The experiment was conducted at Chiang Mai University. In a completely randomised
design, 28 days old weanling piglets of 7 ± 0.8 kg body weight were randomly
distributed into groups of 6, 4, 5, 4 and 4 animals. Each piglet was housed in an
individual cage and fed with only one of the 5 diets. Diet 1 (Table 1) formulated
according to NRC standards (1998) was the basal diet in all groups. However, diet 2 had
a supplement of 0.75 g tetracycline per kg basal diet, and diets 3, 4 and 5 had
supplements of lemon grass oil at 1, 2.5 and 5 ml/kg basal diet, respectively. Weight
measurements and scores of faecal colour and shape were determined until pigs were 20
± 0.8 kg BW.
Result and Discussion
The results of the experiment are shown in Table 2. The pigs fed basal diet had
significantly higher (p<0.05) average daily feed intake (ADFI) than pigs fed basal diets
containing lemon grass oil at 1 and 2.5 ml/kg diet (diet 3 and 4). There was no
difference (p>0.05) between ADFI of pigs fed basal diet alone and that of pigs fed diet 5
containing 5 ml/kg lemon grass oil. Average daily gain and feed conversion ratio (FCR)
were not significantly different among the groups although the inclusion of lemon grass
oil at 5 ml/kg of diet tended (P>0.05) to improve the FCR. However, Malee et al.
(2000) found improvements in productive performance of weanling pigs fed diets
supplemented with lemon grass oil. Essential oils improve the absorption and utilisation
of nutrients in pigs (Onibala,1999), while some have been reported to enhance the
activity of digestive enzymes and act as antimicrobial agents (Isamel and Pierson, 1990)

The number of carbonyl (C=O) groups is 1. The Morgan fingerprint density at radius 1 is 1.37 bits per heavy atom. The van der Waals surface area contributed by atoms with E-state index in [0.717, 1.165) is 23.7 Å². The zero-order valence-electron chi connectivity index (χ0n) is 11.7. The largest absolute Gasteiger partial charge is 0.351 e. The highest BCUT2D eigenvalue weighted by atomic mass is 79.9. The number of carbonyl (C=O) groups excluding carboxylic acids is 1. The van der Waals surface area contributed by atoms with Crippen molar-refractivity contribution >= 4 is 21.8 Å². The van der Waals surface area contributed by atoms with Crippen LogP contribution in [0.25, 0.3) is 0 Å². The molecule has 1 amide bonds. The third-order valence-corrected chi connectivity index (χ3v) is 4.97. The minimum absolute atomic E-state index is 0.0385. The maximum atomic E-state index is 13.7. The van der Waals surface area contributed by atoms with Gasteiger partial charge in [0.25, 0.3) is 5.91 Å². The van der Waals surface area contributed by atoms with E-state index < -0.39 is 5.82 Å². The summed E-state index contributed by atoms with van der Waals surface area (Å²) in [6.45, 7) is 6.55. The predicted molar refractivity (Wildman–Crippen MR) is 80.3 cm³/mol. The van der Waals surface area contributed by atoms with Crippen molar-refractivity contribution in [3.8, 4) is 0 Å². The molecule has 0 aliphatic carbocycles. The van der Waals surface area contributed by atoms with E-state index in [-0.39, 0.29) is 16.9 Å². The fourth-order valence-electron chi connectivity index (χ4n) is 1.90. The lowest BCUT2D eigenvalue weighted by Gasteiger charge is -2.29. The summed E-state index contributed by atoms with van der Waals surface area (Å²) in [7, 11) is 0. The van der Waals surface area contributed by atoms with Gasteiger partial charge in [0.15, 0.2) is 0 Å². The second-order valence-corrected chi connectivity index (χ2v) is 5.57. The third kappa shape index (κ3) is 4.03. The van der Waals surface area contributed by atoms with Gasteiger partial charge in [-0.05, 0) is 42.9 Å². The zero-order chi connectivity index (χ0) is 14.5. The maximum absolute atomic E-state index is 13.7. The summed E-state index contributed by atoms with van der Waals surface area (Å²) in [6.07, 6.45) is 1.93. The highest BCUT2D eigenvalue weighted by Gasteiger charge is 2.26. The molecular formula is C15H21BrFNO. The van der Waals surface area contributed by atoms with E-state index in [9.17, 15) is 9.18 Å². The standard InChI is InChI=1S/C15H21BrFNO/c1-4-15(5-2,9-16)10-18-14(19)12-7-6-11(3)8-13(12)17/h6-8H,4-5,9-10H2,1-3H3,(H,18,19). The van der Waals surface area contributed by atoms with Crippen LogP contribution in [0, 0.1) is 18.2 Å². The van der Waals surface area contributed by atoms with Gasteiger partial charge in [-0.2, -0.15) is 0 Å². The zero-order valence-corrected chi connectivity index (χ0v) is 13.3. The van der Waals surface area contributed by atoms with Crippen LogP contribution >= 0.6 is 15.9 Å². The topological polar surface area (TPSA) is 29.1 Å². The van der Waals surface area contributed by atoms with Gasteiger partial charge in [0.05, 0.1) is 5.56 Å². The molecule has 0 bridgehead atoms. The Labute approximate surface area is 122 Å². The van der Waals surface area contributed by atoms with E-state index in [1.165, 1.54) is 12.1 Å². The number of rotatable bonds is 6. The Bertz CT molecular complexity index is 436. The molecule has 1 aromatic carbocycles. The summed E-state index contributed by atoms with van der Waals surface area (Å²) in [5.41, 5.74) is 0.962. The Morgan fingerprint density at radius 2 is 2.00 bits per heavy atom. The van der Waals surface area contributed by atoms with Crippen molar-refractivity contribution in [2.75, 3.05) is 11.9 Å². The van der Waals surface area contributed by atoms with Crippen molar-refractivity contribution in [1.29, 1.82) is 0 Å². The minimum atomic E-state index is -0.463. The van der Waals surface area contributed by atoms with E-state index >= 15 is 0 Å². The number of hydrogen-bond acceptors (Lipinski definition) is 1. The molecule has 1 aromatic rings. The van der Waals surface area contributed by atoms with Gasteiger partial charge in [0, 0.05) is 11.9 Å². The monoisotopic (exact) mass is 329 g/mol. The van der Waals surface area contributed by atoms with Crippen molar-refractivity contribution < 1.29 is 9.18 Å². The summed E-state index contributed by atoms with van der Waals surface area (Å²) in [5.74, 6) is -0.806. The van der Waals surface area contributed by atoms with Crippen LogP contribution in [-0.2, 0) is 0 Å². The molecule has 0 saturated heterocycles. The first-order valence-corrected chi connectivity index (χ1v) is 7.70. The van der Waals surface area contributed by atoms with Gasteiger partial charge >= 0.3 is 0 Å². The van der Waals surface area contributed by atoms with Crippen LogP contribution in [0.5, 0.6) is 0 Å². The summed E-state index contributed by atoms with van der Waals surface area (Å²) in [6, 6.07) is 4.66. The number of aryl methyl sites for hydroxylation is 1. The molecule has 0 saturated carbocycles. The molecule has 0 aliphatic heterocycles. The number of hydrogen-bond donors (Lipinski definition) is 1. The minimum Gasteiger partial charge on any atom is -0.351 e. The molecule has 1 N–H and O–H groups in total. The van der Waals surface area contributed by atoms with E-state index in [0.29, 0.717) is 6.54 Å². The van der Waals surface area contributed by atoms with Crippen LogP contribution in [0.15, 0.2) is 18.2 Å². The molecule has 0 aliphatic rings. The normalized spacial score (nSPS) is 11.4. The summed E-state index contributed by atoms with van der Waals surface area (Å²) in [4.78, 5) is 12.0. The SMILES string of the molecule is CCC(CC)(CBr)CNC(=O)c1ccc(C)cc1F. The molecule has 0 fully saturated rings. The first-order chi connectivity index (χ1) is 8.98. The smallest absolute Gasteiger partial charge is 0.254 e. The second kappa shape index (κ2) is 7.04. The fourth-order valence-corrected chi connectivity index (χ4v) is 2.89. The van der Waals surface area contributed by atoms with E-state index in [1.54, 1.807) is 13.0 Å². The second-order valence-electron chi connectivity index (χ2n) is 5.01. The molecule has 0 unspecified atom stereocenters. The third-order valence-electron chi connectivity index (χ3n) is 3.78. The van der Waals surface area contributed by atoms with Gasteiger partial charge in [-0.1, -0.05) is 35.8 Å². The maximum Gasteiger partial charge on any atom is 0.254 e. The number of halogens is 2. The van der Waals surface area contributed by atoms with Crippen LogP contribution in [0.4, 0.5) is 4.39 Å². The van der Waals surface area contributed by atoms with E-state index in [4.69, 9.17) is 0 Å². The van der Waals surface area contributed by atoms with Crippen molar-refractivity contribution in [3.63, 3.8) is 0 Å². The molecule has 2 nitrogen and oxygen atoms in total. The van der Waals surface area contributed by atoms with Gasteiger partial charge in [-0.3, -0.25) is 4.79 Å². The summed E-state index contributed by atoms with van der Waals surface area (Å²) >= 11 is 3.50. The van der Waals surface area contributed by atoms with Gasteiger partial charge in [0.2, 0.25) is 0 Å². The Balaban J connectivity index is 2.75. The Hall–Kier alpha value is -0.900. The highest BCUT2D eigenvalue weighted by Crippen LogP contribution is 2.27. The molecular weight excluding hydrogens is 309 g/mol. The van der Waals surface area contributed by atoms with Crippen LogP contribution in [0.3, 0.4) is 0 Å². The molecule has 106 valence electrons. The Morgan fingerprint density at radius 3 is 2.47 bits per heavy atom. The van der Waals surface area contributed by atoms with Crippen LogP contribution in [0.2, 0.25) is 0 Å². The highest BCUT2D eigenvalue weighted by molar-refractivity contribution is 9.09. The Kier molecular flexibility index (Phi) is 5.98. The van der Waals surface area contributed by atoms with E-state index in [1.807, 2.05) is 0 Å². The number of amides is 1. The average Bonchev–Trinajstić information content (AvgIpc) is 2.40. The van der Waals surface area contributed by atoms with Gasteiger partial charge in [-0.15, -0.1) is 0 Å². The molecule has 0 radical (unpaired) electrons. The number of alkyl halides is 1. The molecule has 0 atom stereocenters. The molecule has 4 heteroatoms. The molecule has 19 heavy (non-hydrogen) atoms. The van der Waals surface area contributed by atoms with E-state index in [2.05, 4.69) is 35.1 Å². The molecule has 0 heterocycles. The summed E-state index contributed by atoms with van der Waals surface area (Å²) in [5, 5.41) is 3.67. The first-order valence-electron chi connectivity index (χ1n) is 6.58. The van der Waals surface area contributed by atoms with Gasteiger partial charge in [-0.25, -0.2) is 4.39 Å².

to reduce the incidence of diarrhea.
The observation that pigs fed diets 4 and 5 had better faecal scores than pigs fed other
diets (p<0.05) suggests that they had better gut conditions for digestion and absorption.
Normally, a dark color and lump shape of faeces shows normal digestion and
absorbtion. Conversely, a yellow color and loose shape of faeces show a comparably
poorer feed digestion and lower nutrient absorption.
Conclusion
The results suggest that lemon grass oil can substitute tetracycline as feed additive.
Further studies are necessary to confirm the results.
References
Isamel, A.A. and M.D. Pierson.1990. Inhibition of germination outgrowth and
vegetative growth of Clostridium baturinum by spice oils. J. of Feed Protection 53(9): 755-758. Malee, B., D. Petchply, S. Chyratch and C. Sawangwong. 2000. Local Herb. Herb Research Institute, Department of Medical Science, Bangkok. NRC. 1998. Nutrient Requirements of Swine. 10th ed. National Academy Press. Onibala, Jane S.I.T. 1999. Influence of essential oil of spices as feed additives on the performance data and carcass composition in pig nutrition. Master’s thesis, Institute of Animal Physiology and Animal Nutrition. Georg-August-University of Goettingen. Table 1. Composition of basal diet.
Ingredients
g/kg diet
Chemical
g/kg diet
Composition


Table 2
. Growth performances and faecal score of weanling pig fed with experimental
Control Basal diet supplemented with
a, b, c, d Means within a row lacking a common superscript letter differ(p<0.05) 1 score index is an average of a degree of shape and color daily collected during feeding trial as follow: shape 1 = very lump and shape 5 = liquid; Color 1= yellow and color 5 = black.

Source: http://www.tropentag.de/2002/abstracts/full/212.pdf